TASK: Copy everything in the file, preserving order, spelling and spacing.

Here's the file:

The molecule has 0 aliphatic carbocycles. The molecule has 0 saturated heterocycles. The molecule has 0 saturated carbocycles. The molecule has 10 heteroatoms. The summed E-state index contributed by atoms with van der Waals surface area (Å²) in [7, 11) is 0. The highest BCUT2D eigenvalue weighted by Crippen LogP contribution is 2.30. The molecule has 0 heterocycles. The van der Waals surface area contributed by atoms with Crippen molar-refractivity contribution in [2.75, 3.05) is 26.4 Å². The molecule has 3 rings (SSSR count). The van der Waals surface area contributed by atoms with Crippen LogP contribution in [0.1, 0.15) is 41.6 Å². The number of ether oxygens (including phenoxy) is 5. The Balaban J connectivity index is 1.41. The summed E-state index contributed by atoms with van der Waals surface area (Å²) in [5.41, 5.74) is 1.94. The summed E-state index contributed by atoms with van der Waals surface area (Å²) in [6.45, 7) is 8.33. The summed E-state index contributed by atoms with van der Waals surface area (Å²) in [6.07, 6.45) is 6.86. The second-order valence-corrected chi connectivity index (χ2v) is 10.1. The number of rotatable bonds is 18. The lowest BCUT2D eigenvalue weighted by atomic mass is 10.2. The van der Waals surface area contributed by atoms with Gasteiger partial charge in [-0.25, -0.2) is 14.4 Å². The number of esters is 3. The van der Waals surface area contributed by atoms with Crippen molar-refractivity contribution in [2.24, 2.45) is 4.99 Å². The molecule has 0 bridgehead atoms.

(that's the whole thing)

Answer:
The molecule has 0 aliphatic carbocycles. The molecule has 0 saturated heterocycles. The molecule has 0 saturated carbocycles. The molecule has 10 heteroatoms. The summed E-state index contributed by atoms with van der Waals surface area (Å²) in [7, 11) is 0. The highest BCUT2D eigenvalue weighted by Crippen LogP contribution is 2.30. The molecule has 0 heterocycles. The van der Waals surface area contributed by atoms with Crippen molar-refractivity contribution in [2.75, 3.05) is 26.4 Å². The molecule has 3 rings (SSSR count). The van der Waals surface area contributed by atoms with Crippen LogP contribution in [0.1, 0.15) is 41.6 Å². The number of ether oxygens (including phenoxy) is 5. The Balaban J connectivity index is 1.41. The summed E-state index contributed by atoms with van der Waals surface area (Å²) in [5.41, 5.74) is 1.94. The summed E-state index contributed by atoms with van der Waals surface area (Å²) in [6.45, 7) is 8.33. The summed E-state index contributed by atoms with van der Waals surface area (Å²) in [6.07, 6.45) is 6.86. The second-order valence-corrected chi connectivity index (χ2v) is 10.1. The number of rotatable bonds is 18. The lowest BCUT2D eigenvalue weighted by atomic mass is 10.2. The van der Waals surface area contributed by atoms with Gasteiger partial charge in [-0.25, -0.2) is 14.4 Å². The number of esters is 3. The van der Waals surface area contributed by atoms with Crippen molar-refractivity contribution in [2.24, 2.45) is 4.99 Å². The molecule has 0 bridgehead atoms.